The projected image is also a great way to observe the occasional partial solar eclipse-the scale is sufficient for the viewer to see the ridges and valleys of the lunar craters in dramatic relief.
Astronomy students use this large-scale viewing mode to measure limb darkening and sketch the detailed structure of sunspots and sunspot gorups, also to monitor the changing apparent diameter of the Sun over the course of the semester.
Small White Light (Solar Rotation)
By re-directing the beam with a third optical flat and a different projection lens, a small (6” diameter) image of the Sun can be produced on a wall-mounted clipboard. There, observers can directly trace the exact positions of sunspots relative to the entire solar disk.
This mode is used by astronomy students to measure the rotation rate of the Sun. Included in the observation are estimates of the Zurich sunspot number and the distribution of sunspots with latitude (via the famous “butterfly diagram”), which can be used in conjunction to estimate the curren phase of the 11-year solar sunspot cycle.
The Baird 3-Meter Spectrograph
For many years, observers used the 3-meter Baird spectrograph-affectionately called “the coffin”-to inspect the solar spectrum. This mode is no longer used for visual observations, since a new spectrograph has been built, which allows many observers to view the spectrum at one time.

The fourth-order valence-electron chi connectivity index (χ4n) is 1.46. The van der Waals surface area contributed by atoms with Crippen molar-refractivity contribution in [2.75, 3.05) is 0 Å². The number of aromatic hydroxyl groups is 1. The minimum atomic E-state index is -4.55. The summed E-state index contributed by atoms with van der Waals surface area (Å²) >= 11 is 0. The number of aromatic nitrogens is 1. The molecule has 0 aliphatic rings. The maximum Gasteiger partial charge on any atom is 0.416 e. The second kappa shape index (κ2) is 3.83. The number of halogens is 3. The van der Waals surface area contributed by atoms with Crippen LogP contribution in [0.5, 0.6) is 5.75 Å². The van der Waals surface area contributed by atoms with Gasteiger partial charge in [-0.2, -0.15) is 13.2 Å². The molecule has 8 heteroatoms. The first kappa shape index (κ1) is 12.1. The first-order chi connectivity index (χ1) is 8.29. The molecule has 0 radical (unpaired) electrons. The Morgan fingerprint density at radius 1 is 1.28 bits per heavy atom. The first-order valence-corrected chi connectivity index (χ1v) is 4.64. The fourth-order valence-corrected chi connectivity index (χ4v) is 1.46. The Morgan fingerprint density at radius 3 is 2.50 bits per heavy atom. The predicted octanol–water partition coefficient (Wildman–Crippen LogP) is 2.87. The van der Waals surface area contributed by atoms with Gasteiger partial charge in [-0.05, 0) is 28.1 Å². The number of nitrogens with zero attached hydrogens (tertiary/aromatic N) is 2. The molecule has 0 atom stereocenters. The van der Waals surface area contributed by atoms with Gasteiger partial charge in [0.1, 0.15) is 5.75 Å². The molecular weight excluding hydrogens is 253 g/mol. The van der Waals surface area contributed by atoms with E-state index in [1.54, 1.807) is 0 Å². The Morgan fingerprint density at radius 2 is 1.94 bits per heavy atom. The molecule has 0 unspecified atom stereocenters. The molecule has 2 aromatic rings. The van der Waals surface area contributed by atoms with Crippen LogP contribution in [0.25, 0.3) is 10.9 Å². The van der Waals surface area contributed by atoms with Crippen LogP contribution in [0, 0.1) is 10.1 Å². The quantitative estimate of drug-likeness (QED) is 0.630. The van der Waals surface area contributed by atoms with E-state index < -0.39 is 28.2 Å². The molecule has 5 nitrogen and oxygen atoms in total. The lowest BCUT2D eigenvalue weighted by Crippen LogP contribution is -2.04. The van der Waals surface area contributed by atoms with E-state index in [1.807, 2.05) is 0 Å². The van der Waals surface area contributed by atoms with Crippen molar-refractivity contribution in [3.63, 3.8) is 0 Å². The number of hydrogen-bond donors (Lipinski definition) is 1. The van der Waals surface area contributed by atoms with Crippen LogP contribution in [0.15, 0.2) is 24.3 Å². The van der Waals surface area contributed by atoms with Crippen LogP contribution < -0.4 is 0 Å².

On the other hand, the Baird spectrograph still provides the ability to photograph large segments of the spectrum on 35mm film-both as balck and white negatives, and in color on strips of slide film.
Spectrograph Viewing Screen
An enclosed spectrograph, with separate slit, grating, and viewing screen, produces a 40-inch long visible solar spectrum from 4000-7000 Angstroms. At the dispersion of about 3 Angstroms per millimeter, literally hundreds of Fraunhofer solar absorption lines are visible to groups of students or visitors. And, by holding a sheet of bleached, white paper against the viewing screen, the normally invisible ultraviolet spectrum down to about 3500 Angstroms suddenly pops into view-thanks to the phenomenon of fluorescence.
Astronomy students use this spectrograph mode as an integral part of the Spectroscopy lab.
Normally, to see solar prominences, an ovserver has to travel to a location where a total solar eclipse is to occur. However, with a suitable set of narrowband filters, it's possible to see prominences-and solar flares, spicules, and many other features of the chromosphere-the upper “atmosphere” of the Sun-on any clear day.
Here at SBO we've developed a tri-color video system we've named SCRIBES that allows the user to simultaneously view a portion of the solar surface in three separate wavelengths-that of hydrogen-alpha, calcium-K, and also braodband green light. These three spectral regimes permit viewing of the upper chromosphere, lower chromospher, and photosphere, respectively. By recording images on a VCR in real-time, we can then observe how a feature evelves over a short period of time.
The 18-inch telescope was erected on the open Observing Deck of the newly-built Fleischmann Addition of SBO in 1982. The 16-inch, f/12 Cassegrain telescope was added to the SBO collection of pier-mounted telescopes in 1987. Read more...
The original telescope to occupy the 25-foot diameter dome was the 10.5-inch Bausch refracting telescope installed in 1953. Read more...